Mr. W. O. Stanley

would not oppose the second reading of the bill. When he saw it supported by the leading Members of the House, he felt sure, that he should only do harm in opposing the bill. There were many points in the measure which he should feel it his duty at another time to bring under the consideration of the House. He hoped that no more of the property of the church in Wales would he alienated. The commissioners were deceived with regard to the church in North and South Wales. There was not so much destitution in North Wales, nor was the church so rich as was supposed.

Mr. T. G. Estcourt

said, the measure now offered to the House was a measure which could only be designated as one of spoliation and oppression. He was not insensible to the advantages which would arise from the church setting the example of providing for the spiritual destitution which prevailed, nor was he instructed to say that that example ought not to be set. He objected to the commission, as one liable to change in its lay members. Persons might be introduced into the commission as lay members who might be the greatest enemies of the church. The church would not be backward in employing any surplus revenues there might be for the advantage of the church. He entered his protest against the bill, with a full determination to give his vote in support of the amendment moved by his hon. Friend.

Mr. Lambton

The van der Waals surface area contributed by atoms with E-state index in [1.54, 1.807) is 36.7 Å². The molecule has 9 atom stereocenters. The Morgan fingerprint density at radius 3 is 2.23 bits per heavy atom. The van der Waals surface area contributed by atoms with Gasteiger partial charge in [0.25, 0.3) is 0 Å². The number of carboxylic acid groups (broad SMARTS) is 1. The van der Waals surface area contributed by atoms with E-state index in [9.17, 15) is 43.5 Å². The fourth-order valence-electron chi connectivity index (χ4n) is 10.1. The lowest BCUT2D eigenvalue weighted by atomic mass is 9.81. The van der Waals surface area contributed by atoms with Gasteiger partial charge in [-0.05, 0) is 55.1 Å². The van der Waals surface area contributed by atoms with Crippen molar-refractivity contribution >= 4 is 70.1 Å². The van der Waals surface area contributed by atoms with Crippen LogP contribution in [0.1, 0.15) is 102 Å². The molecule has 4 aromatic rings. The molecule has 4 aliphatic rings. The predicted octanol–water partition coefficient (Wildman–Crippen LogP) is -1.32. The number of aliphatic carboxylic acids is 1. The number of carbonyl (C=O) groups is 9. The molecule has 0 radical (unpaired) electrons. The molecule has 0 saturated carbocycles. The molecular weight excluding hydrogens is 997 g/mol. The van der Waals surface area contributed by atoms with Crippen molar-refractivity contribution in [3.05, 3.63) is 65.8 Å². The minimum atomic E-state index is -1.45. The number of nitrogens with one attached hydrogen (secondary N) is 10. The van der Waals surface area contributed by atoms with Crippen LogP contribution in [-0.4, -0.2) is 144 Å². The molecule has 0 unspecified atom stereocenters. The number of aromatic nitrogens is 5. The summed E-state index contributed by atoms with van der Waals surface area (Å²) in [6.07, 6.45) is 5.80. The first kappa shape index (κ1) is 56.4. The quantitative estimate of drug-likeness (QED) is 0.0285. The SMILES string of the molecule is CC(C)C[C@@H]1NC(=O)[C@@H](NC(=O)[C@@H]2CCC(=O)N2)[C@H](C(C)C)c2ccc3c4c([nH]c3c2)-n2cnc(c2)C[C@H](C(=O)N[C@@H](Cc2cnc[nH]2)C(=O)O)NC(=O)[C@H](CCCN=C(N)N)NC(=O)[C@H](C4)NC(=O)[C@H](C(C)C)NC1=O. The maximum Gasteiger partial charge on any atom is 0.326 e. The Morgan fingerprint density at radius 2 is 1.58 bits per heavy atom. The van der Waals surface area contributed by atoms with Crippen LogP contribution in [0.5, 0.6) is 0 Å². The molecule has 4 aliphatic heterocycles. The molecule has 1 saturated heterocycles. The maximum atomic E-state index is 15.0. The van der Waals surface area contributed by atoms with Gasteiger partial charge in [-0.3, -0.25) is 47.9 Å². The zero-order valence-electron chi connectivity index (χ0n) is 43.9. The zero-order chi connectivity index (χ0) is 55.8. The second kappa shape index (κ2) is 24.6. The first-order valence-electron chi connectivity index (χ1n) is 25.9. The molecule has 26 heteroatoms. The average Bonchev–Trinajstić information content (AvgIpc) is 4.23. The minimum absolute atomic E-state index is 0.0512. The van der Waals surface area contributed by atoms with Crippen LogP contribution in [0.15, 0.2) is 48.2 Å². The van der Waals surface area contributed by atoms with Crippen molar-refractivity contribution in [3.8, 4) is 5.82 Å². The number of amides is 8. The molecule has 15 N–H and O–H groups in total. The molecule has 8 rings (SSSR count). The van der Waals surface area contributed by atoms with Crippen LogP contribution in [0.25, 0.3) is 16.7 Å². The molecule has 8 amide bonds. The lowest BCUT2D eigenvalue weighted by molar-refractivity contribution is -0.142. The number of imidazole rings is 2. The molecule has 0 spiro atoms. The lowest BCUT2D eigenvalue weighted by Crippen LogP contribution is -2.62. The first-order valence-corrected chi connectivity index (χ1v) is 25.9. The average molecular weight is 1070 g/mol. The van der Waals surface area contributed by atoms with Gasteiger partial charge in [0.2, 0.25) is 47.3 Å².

supported the bill because it carried a salutary principle of reform in the reduction. He was anxious that this bill, before it passed through the committee should receive certain alterations to make it meet more completely the spiritual demands of the people. He trusted the noble Lord would not refuse to make the provisions of this bill more in accordance with the prayers of the petitions, showing the want of spiritual instruction in that quarter, which he and his hon. colleague had presented from the county of Durham, and that none of the funds of the church in that diocese should be alienated to the purposes of the church in other districts. Of the want of spiritual instruction, if that needed any proof, he was supplied with abundant evidence by the judges at the late assizes. He would suggest to the noble Lord that it would be wise also to introduce a clause into the bill empowering the ecclesiastical or executive commissioners under it to enfranchise the church property which might be alienated in all cases where they could do it on terms advantageous to the church.